The Green Party’s only MP has been criticised after she backed campaigners calling for a boycott of an Israeli eco-friendly company.
Caroline Lucas has lobbied Southern Water over its deal with Arad Technologies, one of the world’s leading producers of hi-tech water meters.
Southern Water last month installed a non-Israeli-made meter at the home of Brighton activist Caroline O’Reilly after she refused to accept an Arad system.
Around a dozen boycotters have lobbied Southern over the issue, and have been supported by Ms Lucas.
Zionist Federation chairman Paul Charney wrote to Ms Lucas on Monday and asked her to reconsider her “misguided call for a boycott”.
Working with UK Lawyers for Israel, the ZF has also written to nine other MPs whose constituencies are covered by Southern Water, advising them that a boycott of Arad could form discrimination by nationality and be illegal.
In his letter to Ms Lucas, Mr Charney wrote: “Arad may supply products which are used by Israelis in the West Bank. So do Microsoft and lots of other companies — you are not demanding that Southern Water (or anyone else) stop purchasing Microsoft products. Your approach clearly discriminates against Arad on the basis of nationality.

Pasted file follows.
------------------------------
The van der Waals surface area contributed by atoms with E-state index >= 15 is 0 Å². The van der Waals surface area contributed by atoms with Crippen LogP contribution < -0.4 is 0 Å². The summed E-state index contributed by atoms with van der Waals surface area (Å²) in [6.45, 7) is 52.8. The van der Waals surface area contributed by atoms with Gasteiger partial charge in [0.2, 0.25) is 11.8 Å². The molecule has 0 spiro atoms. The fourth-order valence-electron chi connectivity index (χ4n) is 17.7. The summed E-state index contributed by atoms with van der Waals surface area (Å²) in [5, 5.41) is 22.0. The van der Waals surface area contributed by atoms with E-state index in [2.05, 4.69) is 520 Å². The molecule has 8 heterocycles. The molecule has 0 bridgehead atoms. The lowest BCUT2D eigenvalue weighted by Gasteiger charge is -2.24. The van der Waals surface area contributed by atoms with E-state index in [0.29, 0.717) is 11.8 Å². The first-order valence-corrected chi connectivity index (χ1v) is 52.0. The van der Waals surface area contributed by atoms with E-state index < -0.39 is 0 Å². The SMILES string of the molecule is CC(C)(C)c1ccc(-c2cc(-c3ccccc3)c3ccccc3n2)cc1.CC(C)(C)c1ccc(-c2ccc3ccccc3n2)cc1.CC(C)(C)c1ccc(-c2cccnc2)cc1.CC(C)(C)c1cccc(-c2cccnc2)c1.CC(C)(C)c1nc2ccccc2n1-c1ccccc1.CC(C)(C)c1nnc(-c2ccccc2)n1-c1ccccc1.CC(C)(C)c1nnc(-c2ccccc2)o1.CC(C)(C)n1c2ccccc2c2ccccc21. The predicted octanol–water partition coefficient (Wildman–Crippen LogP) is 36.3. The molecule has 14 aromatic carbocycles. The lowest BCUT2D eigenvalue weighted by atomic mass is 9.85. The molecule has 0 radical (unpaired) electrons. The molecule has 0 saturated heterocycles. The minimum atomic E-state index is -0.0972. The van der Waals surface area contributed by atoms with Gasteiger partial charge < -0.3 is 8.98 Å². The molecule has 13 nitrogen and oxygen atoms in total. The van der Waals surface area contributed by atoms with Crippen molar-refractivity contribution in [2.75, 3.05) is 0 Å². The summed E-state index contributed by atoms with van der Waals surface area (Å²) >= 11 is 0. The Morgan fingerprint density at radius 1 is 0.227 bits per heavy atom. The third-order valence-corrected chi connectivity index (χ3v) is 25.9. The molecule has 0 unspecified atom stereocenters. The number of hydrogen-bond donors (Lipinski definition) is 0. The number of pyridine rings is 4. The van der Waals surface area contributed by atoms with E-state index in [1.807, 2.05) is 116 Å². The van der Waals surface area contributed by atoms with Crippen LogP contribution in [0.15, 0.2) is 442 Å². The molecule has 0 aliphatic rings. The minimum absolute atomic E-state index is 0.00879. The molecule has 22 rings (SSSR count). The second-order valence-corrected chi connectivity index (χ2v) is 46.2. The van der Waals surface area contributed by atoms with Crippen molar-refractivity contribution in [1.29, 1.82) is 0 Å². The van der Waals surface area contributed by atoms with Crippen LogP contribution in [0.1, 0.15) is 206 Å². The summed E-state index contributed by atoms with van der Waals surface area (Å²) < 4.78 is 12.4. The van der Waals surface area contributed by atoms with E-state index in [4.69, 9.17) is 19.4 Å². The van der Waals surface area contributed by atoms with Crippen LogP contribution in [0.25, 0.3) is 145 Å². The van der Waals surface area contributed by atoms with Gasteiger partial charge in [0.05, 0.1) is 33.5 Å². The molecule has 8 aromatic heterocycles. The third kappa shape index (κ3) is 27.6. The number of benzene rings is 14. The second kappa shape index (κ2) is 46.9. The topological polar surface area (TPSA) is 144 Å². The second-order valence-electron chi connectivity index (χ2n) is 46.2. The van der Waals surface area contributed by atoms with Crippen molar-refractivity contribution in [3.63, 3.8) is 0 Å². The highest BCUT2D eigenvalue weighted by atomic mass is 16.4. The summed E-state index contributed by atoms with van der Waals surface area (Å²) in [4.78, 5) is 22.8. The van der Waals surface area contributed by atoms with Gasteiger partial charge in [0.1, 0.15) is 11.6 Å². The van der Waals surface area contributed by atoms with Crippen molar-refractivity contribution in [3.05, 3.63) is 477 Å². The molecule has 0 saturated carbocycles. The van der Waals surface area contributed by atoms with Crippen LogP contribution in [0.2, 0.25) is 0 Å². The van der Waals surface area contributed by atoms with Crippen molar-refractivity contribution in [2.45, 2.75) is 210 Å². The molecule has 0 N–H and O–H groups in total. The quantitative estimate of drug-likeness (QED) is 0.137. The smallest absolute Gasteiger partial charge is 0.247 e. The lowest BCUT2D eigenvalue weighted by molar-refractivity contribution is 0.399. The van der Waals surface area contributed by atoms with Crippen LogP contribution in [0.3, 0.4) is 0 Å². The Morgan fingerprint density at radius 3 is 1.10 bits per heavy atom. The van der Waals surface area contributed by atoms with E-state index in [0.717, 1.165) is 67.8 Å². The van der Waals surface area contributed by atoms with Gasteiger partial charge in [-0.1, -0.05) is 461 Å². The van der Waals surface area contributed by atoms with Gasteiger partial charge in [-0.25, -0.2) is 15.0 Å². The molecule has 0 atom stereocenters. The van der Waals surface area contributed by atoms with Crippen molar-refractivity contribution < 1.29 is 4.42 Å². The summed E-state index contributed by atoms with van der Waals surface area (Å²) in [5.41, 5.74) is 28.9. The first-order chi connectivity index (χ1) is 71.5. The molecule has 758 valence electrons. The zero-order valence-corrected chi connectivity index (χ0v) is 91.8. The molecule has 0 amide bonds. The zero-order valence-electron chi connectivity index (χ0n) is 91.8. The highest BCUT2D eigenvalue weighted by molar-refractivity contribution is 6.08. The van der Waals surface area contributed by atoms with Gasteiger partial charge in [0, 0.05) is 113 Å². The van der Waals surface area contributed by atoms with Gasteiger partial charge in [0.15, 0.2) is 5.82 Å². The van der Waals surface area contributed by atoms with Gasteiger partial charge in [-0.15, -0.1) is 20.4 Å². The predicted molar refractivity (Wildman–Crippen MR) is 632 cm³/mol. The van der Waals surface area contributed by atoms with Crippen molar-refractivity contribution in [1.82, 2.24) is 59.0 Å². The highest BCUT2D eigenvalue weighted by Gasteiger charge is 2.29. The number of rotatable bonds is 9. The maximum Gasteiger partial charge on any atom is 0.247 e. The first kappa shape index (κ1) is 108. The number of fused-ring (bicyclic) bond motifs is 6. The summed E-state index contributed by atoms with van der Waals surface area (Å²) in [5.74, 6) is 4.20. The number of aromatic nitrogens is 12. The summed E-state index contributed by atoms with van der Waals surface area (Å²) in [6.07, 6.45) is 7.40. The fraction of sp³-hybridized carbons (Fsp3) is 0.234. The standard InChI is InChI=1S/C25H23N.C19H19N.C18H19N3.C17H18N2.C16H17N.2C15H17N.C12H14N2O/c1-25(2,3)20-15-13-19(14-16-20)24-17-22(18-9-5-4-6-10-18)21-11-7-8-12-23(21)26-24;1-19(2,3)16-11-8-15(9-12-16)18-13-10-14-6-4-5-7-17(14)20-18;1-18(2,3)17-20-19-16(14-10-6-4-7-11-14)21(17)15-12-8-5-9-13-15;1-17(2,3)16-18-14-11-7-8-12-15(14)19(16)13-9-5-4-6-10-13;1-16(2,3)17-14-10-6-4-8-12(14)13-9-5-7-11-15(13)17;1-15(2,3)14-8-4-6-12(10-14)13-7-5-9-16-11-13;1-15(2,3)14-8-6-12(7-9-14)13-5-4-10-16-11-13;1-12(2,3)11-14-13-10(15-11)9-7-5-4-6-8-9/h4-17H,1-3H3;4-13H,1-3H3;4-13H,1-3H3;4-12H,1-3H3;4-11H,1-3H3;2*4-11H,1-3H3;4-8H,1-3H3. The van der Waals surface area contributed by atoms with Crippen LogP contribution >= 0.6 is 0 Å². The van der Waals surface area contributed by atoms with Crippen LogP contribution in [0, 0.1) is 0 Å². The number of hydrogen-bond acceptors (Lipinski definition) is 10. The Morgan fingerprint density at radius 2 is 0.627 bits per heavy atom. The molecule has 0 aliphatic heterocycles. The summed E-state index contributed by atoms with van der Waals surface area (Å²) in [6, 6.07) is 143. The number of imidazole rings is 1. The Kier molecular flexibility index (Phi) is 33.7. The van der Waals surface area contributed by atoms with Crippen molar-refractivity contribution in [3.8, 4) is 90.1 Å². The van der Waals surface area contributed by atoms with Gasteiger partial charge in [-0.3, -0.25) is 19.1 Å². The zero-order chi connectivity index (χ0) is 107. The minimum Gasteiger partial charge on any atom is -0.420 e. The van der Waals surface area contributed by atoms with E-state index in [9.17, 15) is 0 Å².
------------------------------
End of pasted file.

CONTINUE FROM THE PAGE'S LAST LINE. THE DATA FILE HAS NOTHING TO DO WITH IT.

“The allegation that Israel deliberately starves Palestinians of water to push them off the land is completely false.”
Ms Lucas wrote to a constituent at the end of July to say her opposition to Arad was “not because they are an Israeli company, but because of their involvement in human rights abuses”.
The Brighton Pavilion MP claimed the company was robbing Palestinians in the West Bank and Gaza of water “as a way to push them off the land… so that their land can be expropriated by settlements”.
Ms Lucas concluded: “Water conservation work by Southern Water is incredibly important but, as Caroline O’Reilly’s case has demonstrated, it doesn’t have to be at the expense of Palestinian human rights —the company could be using an alternative supplier, as I have called on them to consider as standard policy.”
Southern Water said last month it had installed nearly 300,000 Arad meters, had another 200,000 to install, and had no intention of boycotting the company.
Arad’s Rami Ziv said the company did not engage in political debate.